By Charles James, Director of the D!Lab

Photo by Miles Burke on Unsplash

During the COVID19 pandemic, the essential element oxygen became a much sought after commodity. In many countries, due to lack of clinic beds for treating COVID-19 patients, families were forced purchase oxygen tanks for family members with breathing issues, often standing in long lines in order to refill the tanks and paying exorbitant prices for the oxygen. Thanks to some ingenuity and opposite thinking, the problem possessed a unique solution.  

Opposite thinking is the practice of exploiting the contradictions of problems and attacking them from unexpected and sometimes contrarian perspectives. One notable aspect of creative thinking is the ability to juxtapose opposite elements of a problem in the mind and work towards potential solutions from two directions. In this example, many sought solutions for increasing oxygen production, but others tackled the problem from a different perspective

The non-obvious solution to the oxygen shortage started as a question among three inventors, Peter L. Bliss, Charles Atlas and Scott Halperin. They considered not how to create more oxygen, but rather, why produce oxygen at all? The Earth’s atmosphere contains only about 20% oxygen and 80% nitrogen. In that ratio lay the answer. Instead of trying to put more oxygen into a volume of air, three inventors designed small machines that removed nitrogen from the air and thereby concentrated the oxygen. No need to make it, just concentrate it! Instead of putting oxygen into the air, the inventors realized that the solution was to take nitrogen out. Instead of focusing on oxygen, they did the opposite. They focused on nitrogen instead.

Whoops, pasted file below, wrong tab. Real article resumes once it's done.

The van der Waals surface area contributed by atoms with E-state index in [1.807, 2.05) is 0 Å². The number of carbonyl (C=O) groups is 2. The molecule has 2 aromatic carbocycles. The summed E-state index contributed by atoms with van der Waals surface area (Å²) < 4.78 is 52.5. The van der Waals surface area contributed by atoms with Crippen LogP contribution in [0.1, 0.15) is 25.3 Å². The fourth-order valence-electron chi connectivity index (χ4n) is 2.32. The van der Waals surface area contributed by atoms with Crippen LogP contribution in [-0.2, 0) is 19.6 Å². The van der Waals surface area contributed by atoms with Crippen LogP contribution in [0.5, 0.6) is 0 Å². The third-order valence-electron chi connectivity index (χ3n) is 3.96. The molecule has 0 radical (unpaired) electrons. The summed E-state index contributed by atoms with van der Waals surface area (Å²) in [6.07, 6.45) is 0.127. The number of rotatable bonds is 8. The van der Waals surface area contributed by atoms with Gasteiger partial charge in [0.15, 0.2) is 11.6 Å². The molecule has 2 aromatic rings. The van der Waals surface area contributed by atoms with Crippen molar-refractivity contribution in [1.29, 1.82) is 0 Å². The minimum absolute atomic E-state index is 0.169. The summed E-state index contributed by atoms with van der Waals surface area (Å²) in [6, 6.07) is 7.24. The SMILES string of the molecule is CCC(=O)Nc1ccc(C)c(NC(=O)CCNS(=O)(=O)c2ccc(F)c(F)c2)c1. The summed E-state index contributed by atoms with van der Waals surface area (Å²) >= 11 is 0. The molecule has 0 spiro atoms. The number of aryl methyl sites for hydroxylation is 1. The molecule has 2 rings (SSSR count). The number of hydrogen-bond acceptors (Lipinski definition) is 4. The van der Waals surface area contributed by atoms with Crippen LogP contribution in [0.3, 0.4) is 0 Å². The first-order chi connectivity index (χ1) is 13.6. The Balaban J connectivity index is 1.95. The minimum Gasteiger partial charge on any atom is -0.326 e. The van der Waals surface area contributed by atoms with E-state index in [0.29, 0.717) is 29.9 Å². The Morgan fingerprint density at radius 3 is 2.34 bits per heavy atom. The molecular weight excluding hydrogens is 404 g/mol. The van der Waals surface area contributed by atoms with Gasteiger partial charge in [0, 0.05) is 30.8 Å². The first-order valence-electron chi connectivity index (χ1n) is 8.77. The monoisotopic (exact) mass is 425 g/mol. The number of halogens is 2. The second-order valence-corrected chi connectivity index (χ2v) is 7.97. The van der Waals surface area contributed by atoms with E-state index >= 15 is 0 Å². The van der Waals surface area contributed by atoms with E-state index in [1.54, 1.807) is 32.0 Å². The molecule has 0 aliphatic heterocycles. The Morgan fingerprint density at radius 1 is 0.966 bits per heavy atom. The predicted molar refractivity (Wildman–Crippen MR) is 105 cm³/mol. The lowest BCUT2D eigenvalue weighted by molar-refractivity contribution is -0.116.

Oxygen concentrators contain a filter bed full of Zeolite (an aluminum-based mineral) that captures nitrogen as air moves through. What remains is 90-95% per oxygen. Instead of seeing the problem as a lack of oxygen, opposite thinking revealed another way to view the problem. For COVID-19 patients, concentrators not only solved the lack of oxygen, but solved the problem of lugging heavy tanks, waiting in lines, and paying high prices.

Reversing the starting point of a problem creates a potentially new perspective. Consider these two questions: What drugs can effectively fight smallpox? Or, can one “pox” (cowpox) fight another “pox” (smallpox) inside the body? These are opposite approaches to fighting a deadly disease. The latter, and at the time, counterintuitive question is what Edward Jenner considered in 1796. His methodology upended conventional thinking and created the basis for modern day vaccinations. While it would be a hundred years more before viruses were actually identified by Dmitri Ivanovsky, the use of opposite thinking inspired Jenner’s idea to inject cowpox into people to fight smallpox. Infecting people to save people. Quite the opposite thinking.

In the fight against many viruses, including COVID-19, the mindset to use viruses as a vector against a virus utilizes the discoveries of Jenner. In some cases, scientists inject the modified mRNA of the SARS-COV2 protein into the body and thereby trigger an immune response to COVID-19. Jenner’s mindset is alive and well.